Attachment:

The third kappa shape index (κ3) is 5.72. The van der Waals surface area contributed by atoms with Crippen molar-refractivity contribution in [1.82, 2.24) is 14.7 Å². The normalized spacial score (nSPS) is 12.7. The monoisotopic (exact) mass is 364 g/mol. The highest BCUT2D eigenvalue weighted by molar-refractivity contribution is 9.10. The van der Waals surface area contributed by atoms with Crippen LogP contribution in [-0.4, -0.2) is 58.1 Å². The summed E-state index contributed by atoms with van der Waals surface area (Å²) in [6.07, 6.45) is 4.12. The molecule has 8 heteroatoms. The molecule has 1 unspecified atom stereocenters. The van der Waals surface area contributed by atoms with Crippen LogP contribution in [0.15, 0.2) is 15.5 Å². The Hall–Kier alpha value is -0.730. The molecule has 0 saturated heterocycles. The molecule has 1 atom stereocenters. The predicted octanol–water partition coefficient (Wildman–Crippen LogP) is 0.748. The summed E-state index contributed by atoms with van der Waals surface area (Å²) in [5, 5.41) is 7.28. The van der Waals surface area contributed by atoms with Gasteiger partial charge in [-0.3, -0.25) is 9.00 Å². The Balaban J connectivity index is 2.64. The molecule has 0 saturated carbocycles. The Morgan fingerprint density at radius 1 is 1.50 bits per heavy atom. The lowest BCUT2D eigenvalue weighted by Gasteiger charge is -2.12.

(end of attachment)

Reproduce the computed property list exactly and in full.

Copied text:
The third kappa shape index (κ3) is 5.72. The van der Waals surface area contributed by atoms with Crippen molar-refractivity contribution in [1.82, 2.24) is 14.7 Å². The normalized spacial score (nSPS) is 12.7. The monoisotopic (exact) mass is 364 g/mol. The highest BCUT2D eigenvalue weighted by molar-refractivity contribution is 9.10. The van der Waals surface area contributed by atoms with Crippen LogP contribution in [-0.4, -0.2) is 58.1 Å². The summed E-state index contributed by atoms with van der Waals surface area (Å²) in [6.07, 6.45) is 4.12. The molecule has 8 heteroatoms. The molecule has 1 unspecified atom stereocenters. The van der Waals surface area contributed by atoms with Crippen LogP contribution in [0.15, 0.2) is 15.5 Å². The Hall–Kier alpha value is -0.730. The molecule has 0 saturated heterocycles. The molecule has 1 atom stereocenters. The predicted octanol–water partition coefficient (Wildman–Crippen LogP) is 0.748. The summed E-state index contributed by atoms with van der Waals surface area (Å²) in [5, 5.41) is 7.28. The van der Waals surface area contributed by atoms with Gasteiger partial charge in [-0.3, -0.25) is 9.00 Å². The Balaban J connectivity index is 2.64. The molecule has 0 saturated carbocycles. The Morgan fingerprint density at radius 1 is 1.50 bits per heavy atom. The lowest BCUT2D eigenvalue weighted by Gasteiger charge is -2.12.